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Campus-wide walk-out at U of G raises awareness of gender-based and sexual violence (7 photos)

Students rallied on Thursday in support of sexual assault survivors and for an end to gender-based violence

Hundreds of students marched through the University of Guelph campus on Thursday for a campus-wide walk-out to raise awareness of gender-based and sexual violence.

Chants of “hey, hey, ho, ho, rape has got to go” echoed across Johnston Green as students made their way there from Branion Plaza.

“This is a movement by the students in support of making sure that we have a sexual violence-free campus,” said Irene Thompson, interim vice-provost of student affairs at the University of Guelph.

“As you have heard them speaking about, they have talked about getting rid of the rape culture that exists in our society, they talked about the responsibility each of us has in making sure that doesn't happen. They amplified the voice of a student who came forward and talked of their experiences.”

Jensen Williams, a public educator at Guelph-Wellington Women in Crisis, started the rally saying sexual violence should never be a part of the student university experience.

She said conversations around consent need to happen a lot earlier than when students step on campus.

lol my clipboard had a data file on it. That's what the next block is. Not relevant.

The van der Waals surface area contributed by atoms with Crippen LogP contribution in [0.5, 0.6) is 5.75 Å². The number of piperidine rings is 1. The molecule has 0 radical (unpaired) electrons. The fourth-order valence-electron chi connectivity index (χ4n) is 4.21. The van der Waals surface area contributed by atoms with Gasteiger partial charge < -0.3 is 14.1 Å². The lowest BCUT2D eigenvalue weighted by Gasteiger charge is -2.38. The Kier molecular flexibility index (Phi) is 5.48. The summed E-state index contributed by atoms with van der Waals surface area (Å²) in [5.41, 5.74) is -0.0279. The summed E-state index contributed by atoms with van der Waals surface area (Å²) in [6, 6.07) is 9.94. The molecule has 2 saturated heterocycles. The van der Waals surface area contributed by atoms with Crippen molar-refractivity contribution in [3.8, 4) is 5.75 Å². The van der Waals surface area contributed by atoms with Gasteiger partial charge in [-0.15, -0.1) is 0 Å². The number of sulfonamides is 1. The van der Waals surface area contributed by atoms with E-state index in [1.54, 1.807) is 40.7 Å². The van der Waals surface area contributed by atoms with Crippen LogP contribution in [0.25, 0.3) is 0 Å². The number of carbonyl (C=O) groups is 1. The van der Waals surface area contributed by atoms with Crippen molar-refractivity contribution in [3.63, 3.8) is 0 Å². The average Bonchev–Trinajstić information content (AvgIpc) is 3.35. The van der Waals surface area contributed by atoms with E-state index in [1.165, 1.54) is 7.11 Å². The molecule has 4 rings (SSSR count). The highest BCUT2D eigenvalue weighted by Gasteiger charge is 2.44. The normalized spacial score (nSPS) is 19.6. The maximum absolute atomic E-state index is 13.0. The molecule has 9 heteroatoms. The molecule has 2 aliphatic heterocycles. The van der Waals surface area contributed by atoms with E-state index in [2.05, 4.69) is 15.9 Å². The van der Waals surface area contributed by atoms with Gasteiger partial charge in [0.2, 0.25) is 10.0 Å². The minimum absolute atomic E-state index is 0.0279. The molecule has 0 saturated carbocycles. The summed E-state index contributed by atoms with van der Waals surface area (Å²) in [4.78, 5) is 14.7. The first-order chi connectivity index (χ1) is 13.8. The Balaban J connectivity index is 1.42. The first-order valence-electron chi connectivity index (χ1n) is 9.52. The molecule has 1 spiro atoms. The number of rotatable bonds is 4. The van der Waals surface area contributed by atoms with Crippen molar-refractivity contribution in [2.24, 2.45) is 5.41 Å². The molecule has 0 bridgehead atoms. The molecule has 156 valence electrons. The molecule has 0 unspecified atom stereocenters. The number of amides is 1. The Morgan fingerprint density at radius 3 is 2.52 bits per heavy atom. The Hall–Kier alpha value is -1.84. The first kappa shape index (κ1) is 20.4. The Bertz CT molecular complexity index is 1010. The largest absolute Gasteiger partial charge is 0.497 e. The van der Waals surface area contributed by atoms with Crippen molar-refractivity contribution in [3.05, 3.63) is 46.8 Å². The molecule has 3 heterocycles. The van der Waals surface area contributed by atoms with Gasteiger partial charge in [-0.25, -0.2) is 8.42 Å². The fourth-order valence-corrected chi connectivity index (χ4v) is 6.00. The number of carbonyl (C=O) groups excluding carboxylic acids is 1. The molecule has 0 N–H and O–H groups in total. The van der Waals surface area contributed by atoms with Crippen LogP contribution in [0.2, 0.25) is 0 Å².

A release from the university said, “the university supports students’ rights to participate in such events and express their views on this important topic. Gender-based and sexual violence is a societal problem that extends beyond university campuses. Combating it requires communal, collaborative action. As a society, we need to do more and better, including increased vigilance, action and awareness.”

The student walk-out comes five days after the Guelph Police Service said it is investigating after receiving information from the University of Guelph about female students possibly having their drinks spiked with an unknown substance.

Last week, a similar demonstration was held at Western University which saw thousands of students walk out of class to protest a series of reported sexual assaults on campus.

“There have been a couple of incidences that have been publicized, but sexual violence is out there, it is out there all the time,” said Thompson. “People don’t always feel comfortable about coming forward, sometimes they need time to process it.”

The walk-out coincided with Bi Visibility Day, a day held every Sept. 23 to recognize and celebrate the lives of bisexual people within the community.